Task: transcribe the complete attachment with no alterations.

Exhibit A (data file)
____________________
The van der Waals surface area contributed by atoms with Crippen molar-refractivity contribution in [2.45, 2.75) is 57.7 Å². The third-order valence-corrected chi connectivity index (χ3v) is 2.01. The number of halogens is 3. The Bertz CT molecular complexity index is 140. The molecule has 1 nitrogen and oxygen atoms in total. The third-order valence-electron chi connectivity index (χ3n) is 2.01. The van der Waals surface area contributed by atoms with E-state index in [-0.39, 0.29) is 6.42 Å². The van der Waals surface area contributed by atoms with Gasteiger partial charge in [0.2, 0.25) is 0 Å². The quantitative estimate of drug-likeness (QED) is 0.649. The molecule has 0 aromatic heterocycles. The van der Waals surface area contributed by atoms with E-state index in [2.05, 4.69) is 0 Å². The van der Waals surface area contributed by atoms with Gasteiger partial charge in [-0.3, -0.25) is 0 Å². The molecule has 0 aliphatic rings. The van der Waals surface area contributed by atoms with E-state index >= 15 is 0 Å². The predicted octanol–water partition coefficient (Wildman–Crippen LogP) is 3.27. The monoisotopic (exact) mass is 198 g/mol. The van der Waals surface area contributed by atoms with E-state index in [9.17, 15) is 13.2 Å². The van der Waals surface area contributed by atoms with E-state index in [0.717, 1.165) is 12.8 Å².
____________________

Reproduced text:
The van der Waals surface area contributed by atoms with Crippen molar-refractivity contribution in [2.45, 2.75) is 57.7 Å². The third-order valence-corrected chi connectivity index (χ3v) is 2.01. The number of halogens is 3. The Bertz CT molecular complexity index is 140. The molecule has 1 nitrogen and oxygen atoms in total. The third-order valence-electron chi connectivity index (χ3n) is 2.01. The van der Waals surface area contributed by atoms with E-state index in [-0.39, 0.29) is 6.42 Å². The van der Waals surface area contributed by atoms with Gasteiger partial charge in [0.2, 0.25) is 0 Å². The quantitative estimate of drug-likeness (QED) is 0.649. The molecule has 0 aromatic heterocycles. The van der Waals surface area contributed by atoms with E-state index in [2.05, 4.69) is 0 Å². The van der Waals surface area contributed by atoms with Gasteiger partial charge in [-0.3, -0.25) is 0 Å². The molecule has 0 aliphatic rings. The van der Waals surface area contributed by atoms with E-state index >= 15 is 0 Å². The predicted octanol–water partition coefficient (Wildman–Crippen LogP) is 3.27. The monoisotopic (exact) mass is 198 g/mol. The van der Waals surface area contributed by atoms with E-state index in [9.17, 15) is 13.2 Å². The van der Waals surface area contributed by atoms with E-state index in [0.717, 1.165) is 12.8 Å².